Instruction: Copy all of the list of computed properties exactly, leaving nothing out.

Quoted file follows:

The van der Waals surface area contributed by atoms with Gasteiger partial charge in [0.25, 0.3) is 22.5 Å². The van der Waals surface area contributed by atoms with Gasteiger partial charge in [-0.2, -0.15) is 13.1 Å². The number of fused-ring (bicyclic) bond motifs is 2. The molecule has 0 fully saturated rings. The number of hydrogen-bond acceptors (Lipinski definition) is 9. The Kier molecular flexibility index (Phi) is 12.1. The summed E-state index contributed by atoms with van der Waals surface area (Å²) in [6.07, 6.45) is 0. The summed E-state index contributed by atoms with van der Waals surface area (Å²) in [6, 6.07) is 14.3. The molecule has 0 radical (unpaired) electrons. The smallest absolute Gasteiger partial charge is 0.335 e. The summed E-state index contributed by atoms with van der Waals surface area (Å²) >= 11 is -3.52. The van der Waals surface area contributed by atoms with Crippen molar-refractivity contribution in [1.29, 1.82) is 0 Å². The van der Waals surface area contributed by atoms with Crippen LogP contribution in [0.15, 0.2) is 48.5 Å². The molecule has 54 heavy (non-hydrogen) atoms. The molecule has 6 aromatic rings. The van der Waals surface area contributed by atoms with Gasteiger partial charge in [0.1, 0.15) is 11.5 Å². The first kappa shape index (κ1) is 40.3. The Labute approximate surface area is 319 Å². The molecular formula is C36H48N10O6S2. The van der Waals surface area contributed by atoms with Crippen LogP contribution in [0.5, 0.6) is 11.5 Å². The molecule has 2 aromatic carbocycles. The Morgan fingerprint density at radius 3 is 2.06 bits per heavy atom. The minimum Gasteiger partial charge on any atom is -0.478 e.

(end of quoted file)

The van der Waals surface area contributed by atoms with Gasteiger partial charge in [0.25, 0.3) is 22.5 Å². The van der Waals surface area contributed by atoms with Gasteiger partial charge in [-0.2, -0.15) is 13.1 Å². The number of fused-ring (bicyclic) bond motifs is 2. The molecule has 0 fully saturated rings. The number of hydrogen-bond acceptors (Lipinski definition) is 9. The Kier molecular flexibility index (Phi) is 12.1. The summed E-state index contributed by atoms with van der Waals surface area (Å²) in [6.07, 6.45) is 0. The summed E-state index contributed by atoms with van der Waals surface area (Å²) in [6, 6.07) is 14.3. The molecule has 0 radical (unpaired) electrons. The smallest absolute Gasteiger partial charge is 0.335 e. The summed E-state index contributed by atoms with van der Waals surface area (Å²) >= 11 is -3.52. The van der Waals surface area contributed by atoms with Crippen molar-refractivity contribution in [1.29, 1.82) is 0 Å². The van der Waals surface area contributed by atoms with Crippen LogP contribution in [0.15, 0.2) is 48.5 Å². The molecule has 54 heavy (non-hydrogen) atoms. The molecule has 6 aromatic rings. The van der Waals surface area contributed by atoms with Gasteiger partial charge in [0.1, 0.15) is 11.5 Å². The first kappa shape index (κ1) is 40.3. The Labute approximate surface area is 319 Å². The molecular formula is C36H48N10O6S2. The van der Waals surface area contributed by atoms with Crippen LogP contribution in [0.5, 0.6) is 11.5 Å². The molecule has 2 aromatic carbocycles. The Morgan fingerprint density at radius 3 is 2.06 bits per heavy atom. The minimum Gasteiger partial charge on any atom is -0.478 e.